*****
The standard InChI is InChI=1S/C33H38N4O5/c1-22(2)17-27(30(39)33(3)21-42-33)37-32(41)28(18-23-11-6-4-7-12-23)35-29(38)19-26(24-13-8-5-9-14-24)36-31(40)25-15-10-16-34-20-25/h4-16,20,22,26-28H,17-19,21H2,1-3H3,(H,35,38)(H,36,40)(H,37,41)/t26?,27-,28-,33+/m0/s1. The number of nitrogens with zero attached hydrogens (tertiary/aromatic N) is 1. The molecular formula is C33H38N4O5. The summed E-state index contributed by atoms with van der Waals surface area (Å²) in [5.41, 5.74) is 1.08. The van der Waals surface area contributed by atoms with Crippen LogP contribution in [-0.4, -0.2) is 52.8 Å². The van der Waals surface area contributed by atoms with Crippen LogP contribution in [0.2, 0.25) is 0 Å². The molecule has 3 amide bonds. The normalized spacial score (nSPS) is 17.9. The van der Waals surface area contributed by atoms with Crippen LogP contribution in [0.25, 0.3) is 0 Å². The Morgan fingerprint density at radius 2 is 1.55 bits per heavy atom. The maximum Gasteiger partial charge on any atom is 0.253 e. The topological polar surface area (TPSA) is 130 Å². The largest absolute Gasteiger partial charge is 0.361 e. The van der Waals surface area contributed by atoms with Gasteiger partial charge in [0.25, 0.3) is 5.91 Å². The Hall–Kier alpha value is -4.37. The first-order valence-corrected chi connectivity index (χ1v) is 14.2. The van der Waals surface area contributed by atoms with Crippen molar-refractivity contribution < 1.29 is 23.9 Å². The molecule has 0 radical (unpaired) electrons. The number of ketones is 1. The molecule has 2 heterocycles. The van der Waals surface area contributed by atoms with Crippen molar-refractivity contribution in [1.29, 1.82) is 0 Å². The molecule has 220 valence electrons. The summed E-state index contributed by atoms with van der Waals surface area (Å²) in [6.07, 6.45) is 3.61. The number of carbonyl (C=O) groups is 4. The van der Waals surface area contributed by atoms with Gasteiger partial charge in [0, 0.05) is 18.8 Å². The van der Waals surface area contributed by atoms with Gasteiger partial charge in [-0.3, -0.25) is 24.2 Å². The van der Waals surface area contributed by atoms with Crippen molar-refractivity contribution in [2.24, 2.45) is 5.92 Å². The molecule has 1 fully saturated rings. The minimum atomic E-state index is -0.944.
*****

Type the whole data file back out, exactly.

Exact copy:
The standard InChI is InChI=1S/C33H38N4O5/c1-22(2)17-27(30(39)33(3)21-42-33)37-32(41)28(18-23-11-6-4-7-12-23)35-29(38)19-26(24-13-8-5-9-14-24)36-31(40)25-15-10-16-34-20-25/h4-16,20,22,26-28H,17-19,21H2,1-3H3,(H,35,38)(H,36,40)(H,37,41)/t26?,27-,28-,33+/m0/s1. The number of nitrogens with zero attached hydrogens (tertiary/aromatic N) is 1. The molecular formula is C33H38N4O5. The summed E-state index contributed by atoms with van der Waals surface area (Å²) in [5.41, 5.74) is 1.08. The van der Waals surface area contributed by atoms with Crippen LogP contribution in [-0.4, -0.2) is 52.8 Å². The van der Waals surface area contributed by atoms with Crippen LogP contribution in [0.2, 0.25) is 0 Å². The molecule has 3 amide bonds. The normalized spacial score (nSPS) is 17.9. The van der Waals surface area contributed by atoms with Crippen LogP contribution in [0.25, 0.3) is 0 Å². The Morgan fingerprint density at radius 2 is 1.55 bits per heavy atom. The maximum Gasteiger partial charge on any atom is 0.253 e. The topological polar surface area (TPSA) is 130 Å². The largest absolute Gasteiger partial charge is 0.361 e. The van der Waals surface area contributed by atoms with Gasteiger partial charge in [0.25, 0.3) is 5.91 Å². The Hall–Kier alpha value is -4.37. The first-order valence-corrected chi connectivity index (χ1v) is 14.2. The van der Waals surface area contributed by atoms with Crippen molar-refractivity contribution < 1.29 is 23.9 Å². The molecule has 0 radical (unpaired) electrons. The number of ketones is 1. The molecule has 2 heterocycles. The van der Waals surface area contributed by atoms with Crippen molar-refractivity contribution in [1.29, 1.82) is 0 Å². The molecule has 220 valence electrons. The summed E-state index contributed by atoms with van der Waals surface area (Å²) in [6.07, 6.45) is 3.61. The number of carbonyl (C=O) groups is 4. The van der Waals surface area contributed by atoms with Gasteiger partial charge in [0, 0.05) is 18.8 Å². The van der Waals surface area contributed by atoms with Gasteiger partial charge in [-0.3, -0.25) is 24.2 Å². The van der Waals surface area contributed by atoms with Crippen molar-refractivity contribution in [2.24, 2.45) is 5.92 Å². The molecule has 1 fully saturated rings. The minimum atomic E-state index is -0.944.